Remember how a year or so ago, all those advertisers jumped on the ?ser generated content?bandwagon and, regularly, got their fingers burned.
Once Facebook opened up, it was only a matter of time before those same advertisers began to turn their attention to the network and see if it could form communities among like-minded brand afficionados. Some have created apps; some have created groups.
BW cars reporter, Stuart Schwartzapfel, points me to an example of the latter, from Mazda, which has formed the Mazda Design Challenge group. It calls for Facebook users to submit visions of the Mazda3 of the future (NB: you have to be a Facebook member to access the page.)
Here's the deal: ten semifinalists will be picked by Mazda judges; those entries will be honed by an inhouse designer and then will be showcased on Facebook, with other users getting to vote for their favorite. The winner gets $1,000, a trip to the LA Auto show -- and the transformation of their idea into concept model, also to be displayed by Mazda at the show. So far, the group has 1,800 members.
There are a few interesting things to note here. Firstly, Mazda is smart to be clear about the set up of the competition. As long as it follows through and delivers on its promises, this could be a great feel-good marketing/branding exercise.
Secondly, is this the beginning of the end for Facebook? Now that the advertisers are in there, and now that there's seemingly no security or privacy any more, what's so cool or community spirited about the network any more?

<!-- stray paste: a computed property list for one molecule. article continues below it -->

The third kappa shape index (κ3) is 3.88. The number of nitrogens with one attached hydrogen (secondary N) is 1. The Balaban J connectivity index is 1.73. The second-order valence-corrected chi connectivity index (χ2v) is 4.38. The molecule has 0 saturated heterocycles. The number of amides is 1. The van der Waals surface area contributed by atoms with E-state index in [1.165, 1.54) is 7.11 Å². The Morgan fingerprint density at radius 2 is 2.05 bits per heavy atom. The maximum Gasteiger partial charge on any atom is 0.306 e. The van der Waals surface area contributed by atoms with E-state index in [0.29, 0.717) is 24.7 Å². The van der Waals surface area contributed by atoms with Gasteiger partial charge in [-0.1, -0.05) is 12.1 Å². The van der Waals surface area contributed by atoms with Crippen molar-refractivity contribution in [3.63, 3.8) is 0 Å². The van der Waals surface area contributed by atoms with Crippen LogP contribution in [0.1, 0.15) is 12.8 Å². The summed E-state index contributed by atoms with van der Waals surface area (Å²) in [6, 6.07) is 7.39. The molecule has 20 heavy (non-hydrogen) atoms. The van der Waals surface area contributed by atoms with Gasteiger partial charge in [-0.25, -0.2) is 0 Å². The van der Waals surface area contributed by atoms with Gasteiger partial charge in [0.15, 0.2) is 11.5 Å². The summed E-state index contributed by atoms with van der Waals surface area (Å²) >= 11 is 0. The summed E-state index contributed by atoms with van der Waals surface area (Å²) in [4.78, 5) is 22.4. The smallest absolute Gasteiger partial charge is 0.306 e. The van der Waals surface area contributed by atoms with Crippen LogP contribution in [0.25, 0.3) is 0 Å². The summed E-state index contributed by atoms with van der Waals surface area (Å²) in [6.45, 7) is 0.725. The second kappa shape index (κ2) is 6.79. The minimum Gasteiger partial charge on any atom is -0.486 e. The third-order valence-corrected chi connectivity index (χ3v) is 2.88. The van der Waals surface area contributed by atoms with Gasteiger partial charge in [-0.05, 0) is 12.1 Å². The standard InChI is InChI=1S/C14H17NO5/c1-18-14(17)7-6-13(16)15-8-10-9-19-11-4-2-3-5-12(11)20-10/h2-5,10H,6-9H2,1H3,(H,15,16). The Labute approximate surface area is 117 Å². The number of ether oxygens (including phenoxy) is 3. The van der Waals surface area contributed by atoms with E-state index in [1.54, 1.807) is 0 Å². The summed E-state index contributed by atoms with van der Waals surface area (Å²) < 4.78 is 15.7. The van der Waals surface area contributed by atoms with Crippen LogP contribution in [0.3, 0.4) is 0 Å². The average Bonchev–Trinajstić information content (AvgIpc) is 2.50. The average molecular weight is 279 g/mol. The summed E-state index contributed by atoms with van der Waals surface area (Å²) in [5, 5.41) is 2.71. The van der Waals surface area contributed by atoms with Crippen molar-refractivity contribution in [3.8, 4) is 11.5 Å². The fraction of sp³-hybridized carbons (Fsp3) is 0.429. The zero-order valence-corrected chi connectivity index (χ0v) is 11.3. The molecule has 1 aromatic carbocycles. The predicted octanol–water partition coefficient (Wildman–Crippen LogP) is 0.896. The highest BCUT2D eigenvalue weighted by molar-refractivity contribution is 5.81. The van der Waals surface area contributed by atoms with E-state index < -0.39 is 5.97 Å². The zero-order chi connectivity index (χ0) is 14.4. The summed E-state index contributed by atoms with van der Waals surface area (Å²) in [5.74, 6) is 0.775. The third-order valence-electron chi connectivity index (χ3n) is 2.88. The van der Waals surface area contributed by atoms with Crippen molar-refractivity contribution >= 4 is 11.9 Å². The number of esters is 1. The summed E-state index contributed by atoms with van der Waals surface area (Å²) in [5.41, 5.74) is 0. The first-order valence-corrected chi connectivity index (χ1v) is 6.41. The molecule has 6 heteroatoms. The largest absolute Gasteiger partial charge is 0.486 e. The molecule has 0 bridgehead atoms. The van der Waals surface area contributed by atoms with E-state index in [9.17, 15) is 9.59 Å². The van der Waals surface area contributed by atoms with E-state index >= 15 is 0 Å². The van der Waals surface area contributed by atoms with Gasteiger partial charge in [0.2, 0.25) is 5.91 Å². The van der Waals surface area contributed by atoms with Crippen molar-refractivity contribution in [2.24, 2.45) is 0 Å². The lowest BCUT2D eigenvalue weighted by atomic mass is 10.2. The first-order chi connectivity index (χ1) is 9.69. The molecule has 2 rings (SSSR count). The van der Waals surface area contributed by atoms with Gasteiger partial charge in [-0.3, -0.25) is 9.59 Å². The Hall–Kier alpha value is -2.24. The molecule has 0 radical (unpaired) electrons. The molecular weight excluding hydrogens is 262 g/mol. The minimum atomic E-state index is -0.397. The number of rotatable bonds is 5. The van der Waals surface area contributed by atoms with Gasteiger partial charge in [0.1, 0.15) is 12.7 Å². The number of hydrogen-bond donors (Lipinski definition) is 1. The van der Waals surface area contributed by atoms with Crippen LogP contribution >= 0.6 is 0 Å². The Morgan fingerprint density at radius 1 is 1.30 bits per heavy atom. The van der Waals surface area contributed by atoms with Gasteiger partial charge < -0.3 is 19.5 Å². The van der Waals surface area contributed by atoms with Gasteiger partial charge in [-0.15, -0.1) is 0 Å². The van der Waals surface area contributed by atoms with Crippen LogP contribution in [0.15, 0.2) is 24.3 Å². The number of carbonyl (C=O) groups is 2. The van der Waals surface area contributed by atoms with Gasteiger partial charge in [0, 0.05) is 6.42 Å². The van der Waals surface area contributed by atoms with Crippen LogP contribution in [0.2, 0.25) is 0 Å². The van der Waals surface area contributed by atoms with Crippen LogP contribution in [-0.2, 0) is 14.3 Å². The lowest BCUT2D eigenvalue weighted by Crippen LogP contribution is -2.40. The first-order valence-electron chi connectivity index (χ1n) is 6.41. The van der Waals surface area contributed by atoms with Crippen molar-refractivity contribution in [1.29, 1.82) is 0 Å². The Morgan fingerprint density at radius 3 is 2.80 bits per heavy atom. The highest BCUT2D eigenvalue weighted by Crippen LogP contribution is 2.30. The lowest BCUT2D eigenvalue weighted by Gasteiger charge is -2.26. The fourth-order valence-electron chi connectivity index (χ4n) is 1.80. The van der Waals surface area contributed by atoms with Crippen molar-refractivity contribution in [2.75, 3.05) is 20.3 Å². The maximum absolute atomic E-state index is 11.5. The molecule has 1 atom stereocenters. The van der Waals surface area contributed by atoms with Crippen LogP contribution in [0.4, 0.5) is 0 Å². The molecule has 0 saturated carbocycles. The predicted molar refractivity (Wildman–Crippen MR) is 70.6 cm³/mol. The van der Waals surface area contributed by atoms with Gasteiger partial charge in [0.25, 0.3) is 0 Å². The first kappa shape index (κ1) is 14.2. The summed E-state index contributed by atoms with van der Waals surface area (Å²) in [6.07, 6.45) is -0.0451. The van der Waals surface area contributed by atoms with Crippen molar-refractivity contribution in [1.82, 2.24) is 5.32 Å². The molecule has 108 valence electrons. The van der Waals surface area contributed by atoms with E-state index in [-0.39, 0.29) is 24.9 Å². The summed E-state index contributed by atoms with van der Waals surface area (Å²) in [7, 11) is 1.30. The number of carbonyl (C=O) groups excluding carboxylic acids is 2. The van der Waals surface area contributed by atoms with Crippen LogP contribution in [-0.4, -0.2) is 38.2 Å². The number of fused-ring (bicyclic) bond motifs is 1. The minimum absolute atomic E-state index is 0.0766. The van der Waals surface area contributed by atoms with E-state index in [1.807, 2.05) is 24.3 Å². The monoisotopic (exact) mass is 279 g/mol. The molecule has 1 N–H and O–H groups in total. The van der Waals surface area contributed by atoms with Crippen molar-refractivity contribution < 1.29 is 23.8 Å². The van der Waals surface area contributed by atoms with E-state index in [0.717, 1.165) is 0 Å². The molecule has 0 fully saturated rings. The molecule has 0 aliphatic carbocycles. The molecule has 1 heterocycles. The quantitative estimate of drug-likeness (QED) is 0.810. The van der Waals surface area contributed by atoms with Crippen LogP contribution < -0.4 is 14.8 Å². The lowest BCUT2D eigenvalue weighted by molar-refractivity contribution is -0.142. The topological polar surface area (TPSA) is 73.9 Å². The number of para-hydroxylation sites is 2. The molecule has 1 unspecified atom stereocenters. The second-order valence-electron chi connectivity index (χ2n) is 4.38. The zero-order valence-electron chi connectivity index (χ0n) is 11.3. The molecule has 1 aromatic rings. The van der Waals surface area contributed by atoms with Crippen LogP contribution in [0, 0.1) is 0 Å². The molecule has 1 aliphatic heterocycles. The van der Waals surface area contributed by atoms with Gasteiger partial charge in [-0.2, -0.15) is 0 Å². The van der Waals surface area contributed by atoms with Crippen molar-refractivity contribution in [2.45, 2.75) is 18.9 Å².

It was interesting to observe the evolution of our intern in this respect. Maha was a huge fan of Facebook when she arrived at BusinessWeek earlier this summer, even being so kind as to give me a demonstration and a run-through, excitedly showing me all these great things I should be doing. She wrote a number of pieces analyzing Facebook and its business model too -- including one we haven't published yet, about how she's totally over Facebook.
Call her fickle youth if you will, but she's smart, tuned in, and entirely representative of Facebook's core support. She's back at Brown now, and reports that Facebook's popularity is definitely down: "There's definitely more emailing and phone-calling going on among college students than there was in the Facebook heydey," she writes. "My prediction is that it crashes and burns by 2012, when technology will probably have changed enough to produce something newer and hipper."